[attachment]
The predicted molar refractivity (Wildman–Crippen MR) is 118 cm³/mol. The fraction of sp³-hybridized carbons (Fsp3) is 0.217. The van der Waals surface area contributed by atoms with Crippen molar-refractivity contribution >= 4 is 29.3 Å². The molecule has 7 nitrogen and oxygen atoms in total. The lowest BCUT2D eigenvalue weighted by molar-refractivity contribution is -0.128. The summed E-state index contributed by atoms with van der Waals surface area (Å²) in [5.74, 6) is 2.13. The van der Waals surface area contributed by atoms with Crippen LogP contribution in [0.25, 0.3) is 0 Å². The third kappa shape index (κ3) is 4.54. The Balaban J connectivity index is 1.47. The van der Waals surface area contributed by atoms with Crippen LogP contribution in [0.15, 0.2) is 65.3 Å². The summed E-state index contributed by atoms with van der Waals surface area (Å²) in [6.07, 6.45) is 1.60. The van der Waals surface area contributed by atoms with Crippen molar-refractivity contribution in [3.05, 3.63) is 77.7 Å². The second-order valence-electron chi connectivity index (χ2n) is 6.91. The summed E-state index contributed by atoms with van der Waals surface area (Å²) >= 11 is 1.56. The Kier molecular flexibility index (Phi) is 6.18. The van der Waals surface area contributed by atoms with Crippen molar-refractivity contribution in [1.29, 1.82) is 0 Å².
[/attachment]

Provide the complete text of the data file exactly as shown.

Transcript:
The predicted molar refractivity (Wildman–Crippen MR) is 118 cm³/mol. The fraction of sp³-hybridized carbons (Fsp3) is 0.217. The van der Waals surface area contributed by atoms with Crippen molar-refractivity contribution >= 4 is 29.3 Å². The molecule has 7 nitrogen and oxygen atoms in total. The lowest BCUT2D eigenvalue weighted by molar-refractivity contribution is -0.128. The summed E-state index contributed by atoms with van der Waals surface area (Å²) in [5.74, 6) is 2.13. The van der Waals surface area contributed by atoms with Crippen LogP contribution in [0.25, 0.3) is 0 Å². The third kappa shape index (κ3) is 4.54. The Balaban J connectivity index is 1.47. The van der Waals surface area contributed by atoms with Crippen LogP contribution in [0.15, 0.2) is 65.3 Å². The summed E-state index contributed by atoms with van der Waals surface area (Å²) in [6.07, 6.45) is 1.60. The van der Waals surface area contributed by atoms with Crippen molar-refractivity contribution in [3.05, 3.63) is 77.7 Å². The second-order valence-electron chi connectivity index (χ2n) is 6.91. The summed E-state index contributed by atoms with van der Waals surface area (Å²) >= 11 is 1.56. The Kier molecular flexibility index (Phi) is 6.18. The van der Waals surface area contributed by atoms with Crippen molar-refractivity contribution in [1.29, 1.82) is 0 Å².